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Frentzos and Theodoridis, ADBIS 2007 On the Effect of Trajectory Compression in Spatiotemporal Querying 19 Problem Statement Background Compressing Trajectories Related work on Error Estimation Estimating the Effect of Compression in ST Querying Evaluating the Effect of Compression in ST Querying Experimental Results On the performance On the quality Conclusions and Future Work Talk Outline

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Frentzos and Theodoridis, ADBIS 2007 On the Effect of Trajectory Compression in Spatiotemporal Querying 20 Experimental Study: Settings Datasets One real trajectory dataset of a fleet of trucks (273 trajectories, 112K entries) A synthetic dataset of 2000 trajectories generated using network-based data generator and the San Joaquin road network Implementation We implemented the TD-TR algorithm and compressed the real and synthetic datasets varying its threshold Experiments Average overhead introduced in the TD-TR algorithm Average number of false positives and false negatives in 10000 randomly distributed timeslice queries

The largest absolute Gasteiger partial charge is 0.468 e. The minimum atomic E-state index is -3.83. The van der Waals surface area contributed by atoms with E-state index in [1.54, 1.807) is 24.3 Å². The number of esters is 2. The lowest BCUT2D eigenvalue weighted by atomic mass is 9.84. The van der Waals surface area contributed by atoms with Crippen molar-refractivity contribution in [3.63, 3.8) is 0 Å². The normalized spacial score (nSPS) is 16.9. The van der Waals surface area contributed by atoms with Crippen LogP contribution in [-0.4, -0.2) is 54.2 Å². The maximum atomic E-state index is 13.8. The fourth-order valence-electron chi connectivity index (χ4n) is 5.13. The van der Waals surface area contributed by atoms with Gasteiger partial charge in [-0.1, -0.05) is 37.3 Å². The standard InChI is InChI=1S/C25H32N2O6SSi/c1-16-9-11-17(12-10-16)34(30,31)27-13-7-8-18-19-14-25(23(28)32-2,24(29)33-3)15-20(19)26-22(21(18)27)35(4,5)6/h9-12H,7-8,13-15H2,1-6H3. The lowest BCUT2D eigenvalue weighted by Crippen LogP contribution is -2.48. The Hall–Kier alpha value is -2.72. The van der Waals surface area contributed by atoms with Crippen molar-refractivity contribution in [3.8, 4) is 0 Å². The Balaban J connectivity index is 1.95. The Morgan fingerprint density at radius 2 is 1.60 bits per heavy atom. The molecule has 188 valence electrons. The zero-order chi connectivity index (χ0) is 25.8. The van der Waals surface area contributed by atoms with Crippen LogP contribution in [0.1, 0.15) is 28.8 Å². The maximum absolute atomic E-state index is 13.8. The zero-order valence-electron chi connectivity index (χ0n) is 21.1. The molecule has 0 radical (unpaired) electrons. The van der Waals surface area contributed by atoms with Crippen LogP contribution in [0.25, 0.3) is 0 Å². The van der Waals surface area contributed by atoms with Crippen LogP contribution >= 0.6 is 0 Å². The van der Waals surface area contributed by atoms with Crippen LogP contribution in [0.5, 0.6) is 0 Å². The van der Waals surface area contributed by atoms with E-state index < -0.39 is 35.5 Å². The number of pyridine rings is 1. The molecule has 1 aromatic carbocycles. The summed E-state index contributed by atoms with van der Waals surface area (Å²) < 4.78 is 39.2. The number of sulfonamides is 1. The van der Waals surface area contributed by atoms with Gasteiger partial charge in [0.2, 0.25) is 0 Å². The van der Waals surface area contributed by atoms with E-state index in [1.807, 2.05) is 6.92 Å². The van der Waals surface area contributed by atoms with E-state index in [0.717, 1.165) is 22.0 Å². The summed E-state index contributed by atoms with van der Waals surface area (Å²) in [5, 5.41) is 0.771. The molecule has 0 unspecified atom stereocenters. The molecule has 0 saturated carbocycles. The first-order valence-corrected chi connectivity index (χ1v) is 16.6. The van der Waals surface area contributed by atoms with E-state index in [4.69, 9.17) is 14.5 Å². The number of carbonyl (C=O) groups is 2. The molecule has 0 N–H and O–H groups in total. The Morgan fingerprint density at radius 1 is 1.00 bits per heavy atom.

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Frentzos and Theodoridis, ADBIS 2007 On the Effect of Trajectory Compression in Spatiotemporal Querying 21 Experimental Study: On the performance Scaling the value of the TD-TR threshold The algorithms execution time reduces as the value of the TD-TR threshold increases The overhead introduced in the algorithms execution, is typically small (bellow 7%) In absolute times, the overhead introduced never exceeds 0.2 milliseconds per trajectory Trucks dataset Synthetic dataset

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Frentzos and Theodoridis, ADBIS 2007 On the Effect of Trajectory Compression in Spatiotemporal Querying 22 Experimental Study: On the quality (1) Scaling the value of the TD-TR threshold The average number of false hits (negatives and positives) is linear with the value of the TD-TR compression threshold The average error in the estimation for the synthetic dataset is around 6%, varying between 0.2% and 14% In the trucks dataset the average error increases around 10.6%, mainly due to the error introduced in small values of TD-TR threshold Trucks dataset Synthetic dataset